Early Thursday morning Moscow time, a Russian Soyuz spacecraft carrying three astronauts, including one American, docked with the International Space Station. Four months ago this would have been a routine mission of the sort envisioned in the 1990s when the United States and Russia became leading partners on the $100 billion football-field-sized space laboratory. But thanks to Crimea, U.S. sanctions against Russia, and subsequent Russian threats to scuttle the longstanding partnership between the two oldest spacefaring nations, the successful docking had a valedictory feel to it.
That's a pity. U.S.-Russian space cooperation dates back to the 1960s. In Beyond the Moon: A Golden Age of Planetary Exploration, the late Robert Kreamer, NASA's Director of Planetary of Exploration during the 1970s, describes how Soviet and American scientists quietly supported each other's research and missions even during the height of the Cold War. More formal collaboration followed -- to the benefit of both countries.
Soviet rocketry expertise, in particular, has played an important role in the International Space Station. Ever since the U.S. retired the Space Shuttles in 2011, it's had to rely on the Russians to ferry U.S. astronauts to the facility. The most recent launch was completed under a deal that pays the Russians $457.9 million -- sanctions or no sanctions.
Enter SpaceX CEO Elon Musk, who -- with impeccable timing -- unveiled his company's Dragon V2 spacecraft on Thursday evening, California time. Musk has made no secret of the fact that the Dragon V2 and SpaceX's other products are intended to compete with and ultimately supplant Russia's rockets. That's a worthy goal, and NASA has supported the effort via its Commercial Crew Program, an effort to help the US aerospace industry develop private "space transportation systems that can safely launch humans to low Earth orbit."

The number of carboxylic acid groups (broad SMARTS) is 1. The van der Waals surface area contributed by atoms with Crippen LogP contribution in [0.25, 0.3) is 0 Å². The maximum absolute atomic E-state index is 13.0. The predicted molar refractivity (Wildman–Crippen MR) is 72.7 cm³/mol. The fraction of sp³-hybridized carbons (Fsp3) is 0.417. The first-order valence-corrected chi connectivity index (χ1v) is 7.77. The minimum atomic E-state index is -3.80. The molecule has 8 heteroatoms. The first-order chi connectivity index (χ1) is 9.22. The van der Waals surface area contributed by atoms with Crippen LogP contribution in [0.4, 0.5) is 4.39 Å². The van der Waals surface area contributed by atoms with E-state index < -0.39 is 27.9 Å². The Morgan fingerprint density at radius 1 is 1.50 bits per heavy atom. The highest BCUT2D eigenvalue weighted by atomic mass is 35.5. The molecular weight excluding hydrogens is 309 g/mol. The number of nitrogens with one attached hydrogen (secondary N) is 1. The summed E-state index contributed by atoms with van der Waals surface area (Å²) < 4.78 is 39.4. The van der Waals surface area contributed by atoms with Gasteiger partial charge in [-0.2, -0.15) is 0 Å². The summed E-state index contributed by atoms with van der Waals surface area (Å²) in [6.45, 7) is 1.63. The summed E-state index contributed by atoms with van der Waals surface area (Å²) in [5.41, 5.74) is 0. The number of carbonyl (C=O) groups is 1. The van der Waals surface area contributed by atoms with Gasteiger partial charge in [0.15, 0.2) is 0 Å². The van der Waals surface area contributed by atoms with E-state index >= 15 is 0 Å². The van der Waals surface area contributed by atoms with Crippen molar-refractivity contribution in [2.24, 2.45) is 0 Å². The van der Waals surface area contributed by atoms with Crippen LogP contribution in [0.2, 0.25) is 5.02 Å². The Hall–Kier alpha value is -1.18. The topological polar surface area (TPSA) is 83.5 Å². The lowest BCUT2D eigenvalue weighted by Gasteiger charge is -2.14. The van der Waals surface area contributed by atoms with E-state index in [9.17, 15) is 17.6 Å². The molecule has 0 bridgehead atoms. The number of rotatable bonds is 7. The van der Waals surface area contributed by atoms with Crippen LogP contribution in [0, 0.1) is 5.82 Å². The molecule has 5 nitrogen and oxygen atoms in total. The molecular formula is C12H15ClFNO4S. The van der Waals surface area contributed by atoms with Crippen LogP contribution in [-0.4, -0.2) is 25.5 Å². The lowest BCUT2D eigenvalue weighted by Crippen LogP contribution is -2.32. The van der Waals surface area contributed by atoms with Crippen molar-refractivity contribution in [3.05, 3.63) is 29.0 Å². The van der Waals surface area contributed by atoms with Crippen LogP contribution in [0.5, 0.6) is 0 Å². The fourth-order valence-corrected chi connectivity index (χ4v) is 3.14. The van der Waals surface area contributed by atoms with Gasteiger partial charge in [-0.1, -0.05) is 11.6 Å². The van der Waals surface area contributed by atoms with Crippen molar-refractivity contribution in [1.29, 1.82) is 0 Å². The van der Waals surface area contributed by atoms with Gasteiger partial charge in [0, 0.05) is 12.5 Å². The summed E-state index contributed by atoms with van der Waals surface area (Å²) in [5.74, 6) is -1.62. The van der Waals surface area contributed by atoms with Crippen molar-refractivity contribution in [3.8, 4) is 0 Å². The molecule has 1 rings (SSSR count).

The first Dragon V2 launch could come as early as 2017, marking the end of at least one important U.S.-Russian collaboration. But the more important date is 2020, when the Russian commitment to the ISS ends (in January the U.S. committed to flying the ISS through 2024). Three weeks ago, the head of the Russian space program announced -- in a fit of post-sanctions pique -- that the Russians "plan to use the ISS exactly up to 2020." What happens to the space station and its Russian components after that is uncertain.
Ironically, the Russian commitment to space looks set to expand, not contract, in the wake of any withdrawal. On the same day that the Russians cast doubt on the ISS, Moscow boosted the budget of its space program by $52 billion over six years. Russia may be looking for new partners for this bulked-up program: Two weeks ago in Beijing the respective heads of the Russian and Chinese space programs signed a protocol to establish "strategic projects" in space, including "projects that can replace the ISS." Earlier this week, Joe Pappalardo, writing for Popular Mechanics, imagined "the next generation space station being closed to U.S. -- leaving our astronauts floating outside the airlock, peering through the window at the Europeans, Indians, and Chinese inside."
Will Chinese-Russian collaborations eventually eclipse a U.S. space program that struggles annually to fund its projects? The U.S. shouldn't assume that its technological lead will last forever just because it's building out a private space launch industry. SpaceX and other private operators will happily launch -- but not develop and operate -- scientific missions that have no clear profit outcome. Those kinds of mission require national space agencies, and in an age of shrinking budgets, international partners. Russia is a troubling candidate for partnership, but the U.S. has been collaborating with the country and occasionally sanctioning it for decades. There's no reason to stop now.
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